Meet the Egyptian hidden soldier behind the world’s first wheelchair scuba diving experience

Nada Deyaa’
5 Min Read

Throughout his long years as a professional certified diver in assisting people with physical disabilities, December cannot pass by without remembering veteran diver Tamer Salman’s experience that showcased the meaning of will power, dedication, and passion.

Through the British Artist Sue Austin in her “Creating the Spectacle” project in which they modified wheelchairs to move underwater using scuba diving equipment, Salman was the anonymous soldier whose work was one of the pillars of the project’s success, as the only Egyptian diver in the assisting team.

Salman, who has been working as a certified diver since 2006 in Sharm El-Sheikh, was the only supporting Egyptian diver that carried the wheelchair throughout the dive, supporting the engines throughout the strong currents of the Red Sea’s Ras Muhammad National Park.

The dive, which took place in Egypt’s Sharm El-Sheikh back in 2012, is still annually celebrated as it marks the world’s first modified wheelchair that is used in scuba diving.

Salman’s pictures of carrying the wheelchair throughout the trainings went viral on social media, as his assistance is still considered one of Egypt’s diving achievements, garnering him much accolade even today.

“As a PADI Accessibility Award, Austin’s dive was not my first to do with a person with disability. However, I can tell that is the most unique one,” Salman remembers, “when diving with disabled people, there is usually this sense of fear or uncertainty a diver gets you see in them. However, this was never the situation with her. It was always about breaking the records, and making the impossible happen.”

The 54-year-old Austin, who received her certificate in scuba diving in 2005, has been depending on the wheelchair since 1996. The British artist is specialised in multimedia, performance, and installation.

“She aims to find dramatic and powerful ways to re-position disability and Disability Arts as the ‘Hidden Secret’. She argues that this ‘secret’, if explored, valued and then shared, can act to heal the divisions created in the social psyche by cultural dichotomies that define the ‘disabled’ as ‘other’,” a statement previously published through their website stated, showing Austin’s urge to discover underwater gems.

Her dream of swaying the underwater world through the wheelchair started in 2010, and after three years of intensive work with a team of technicians in order to provide the wheelchair with a bespoke fin and foot-operated acrylic strip, she decided to have the first experience in Sharm El-Sheikh.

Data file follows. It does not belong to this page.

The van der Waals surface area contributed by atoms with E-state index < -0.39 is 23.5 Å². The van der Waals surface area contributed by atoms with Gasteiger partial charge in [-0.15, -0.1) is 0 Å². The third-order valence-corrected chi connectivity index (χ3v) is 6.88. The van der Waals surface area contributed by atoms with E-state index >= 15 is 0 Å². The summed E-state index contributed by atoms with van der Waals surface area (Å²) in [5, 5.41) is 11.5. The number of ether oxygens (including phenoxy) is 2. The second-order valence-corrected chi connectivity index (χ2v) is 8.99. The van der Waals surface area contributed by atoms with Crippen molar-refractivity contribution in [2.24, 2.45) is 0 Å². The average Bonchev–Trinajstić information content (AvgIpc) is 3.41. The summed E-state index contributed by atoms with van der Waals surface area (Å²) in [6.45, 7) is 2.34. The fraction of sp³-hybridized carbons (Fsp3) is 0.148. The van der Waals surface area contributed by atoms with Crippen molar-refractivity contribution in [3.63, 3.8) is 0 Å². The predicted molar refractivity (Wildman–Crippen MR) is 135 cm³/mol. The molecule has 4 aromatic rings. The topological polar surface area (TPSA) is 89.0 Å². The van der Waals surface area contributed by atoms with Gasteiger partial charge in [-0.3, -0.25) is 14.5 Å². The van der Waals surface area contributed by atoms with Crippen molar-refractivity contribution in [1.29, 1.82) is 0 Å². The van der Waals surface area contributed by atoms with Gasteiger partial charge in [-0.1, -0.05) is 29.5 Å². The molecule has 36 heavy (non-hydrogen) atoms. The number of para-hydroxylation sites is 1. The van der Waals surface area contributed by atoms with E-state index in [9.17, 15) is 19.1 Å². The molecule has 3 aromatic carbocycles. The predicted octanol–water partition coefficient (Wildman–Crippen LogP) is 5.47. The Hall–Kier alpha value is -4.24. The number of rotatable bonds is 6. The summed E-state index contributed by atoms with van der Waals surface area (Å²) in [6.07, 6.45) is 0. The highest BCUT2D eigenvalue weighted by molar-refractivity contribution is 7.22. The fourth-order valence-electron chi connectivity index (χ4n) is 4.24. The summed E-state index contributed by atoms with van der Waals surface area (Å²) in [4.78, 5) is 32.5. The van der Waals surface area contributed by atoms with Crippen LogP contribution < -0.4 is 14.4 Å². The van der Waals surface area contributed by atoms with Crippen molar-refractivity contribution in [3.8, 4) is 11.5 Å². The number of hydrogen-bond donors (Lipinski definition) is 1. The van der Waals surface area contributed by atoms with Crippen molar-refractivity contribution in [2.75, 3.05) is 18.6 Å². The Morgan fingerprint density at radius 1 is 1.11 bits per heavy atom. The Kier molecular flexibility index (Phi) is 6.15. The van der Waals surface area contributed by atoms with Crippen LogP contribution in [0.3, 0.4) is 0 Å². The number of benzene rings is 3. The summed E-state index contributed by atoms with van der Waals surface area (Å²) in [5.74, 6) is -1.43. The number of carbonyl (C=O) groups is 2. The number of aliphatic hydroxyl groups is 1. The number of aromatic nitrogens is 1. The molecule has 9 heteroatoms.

“She always mentioned that the Red Sea’s underwater treasures is what captured her heart the most throughout her years of diving in various places across the world,” Salman explained.

“The real-life training started in December, and lasted for around a year and a half including sessions in the UK, before the actual dive took place,” he added.

Salman, who was at first only a supporting diver was among the team that faced an unexpected struggle at the Ras Muhammed diving spot, “that is one of the hardest places to scuba dive in, despite having the most mesmerising underwater sceneries.”

According to Salman, the currents of Ras Mohammed is one of the strongest waves in the Red Sea’s diving spots, which required human assistance to power the wheelchair motors.

“At first, it felt impossible to carry out the weight of the chair and all of the supplies, but I was at the time a part of the dream, and was determined into making it true.”

For four separate weeks, Salman carried the wheelchair throughout the 45-minute trials, which led to muscle exhaustion, leading doctors to believe that he cannot complete the experience until the end.

“I was informed several times that my leg muscles cannot carry all the weight for such a long time. But all I could find myself doing the next day, is getting dressed up to meet the team and continue our training,” he laughingly stated.

The dive was chronicled in a documentary film, entitled “Freewheeling”, in which Austin’s underwater journey was captured in a video where she is seen moving her arms to guide her through the water, where she wears a dress with her long hair flowing freely, as she navigates through schools of fish and pasts massive coral reefs.

The documentary was created as part of the London 2012 Cultural Olympiad in conjunction with the 2012 Olympics and Paralympics.

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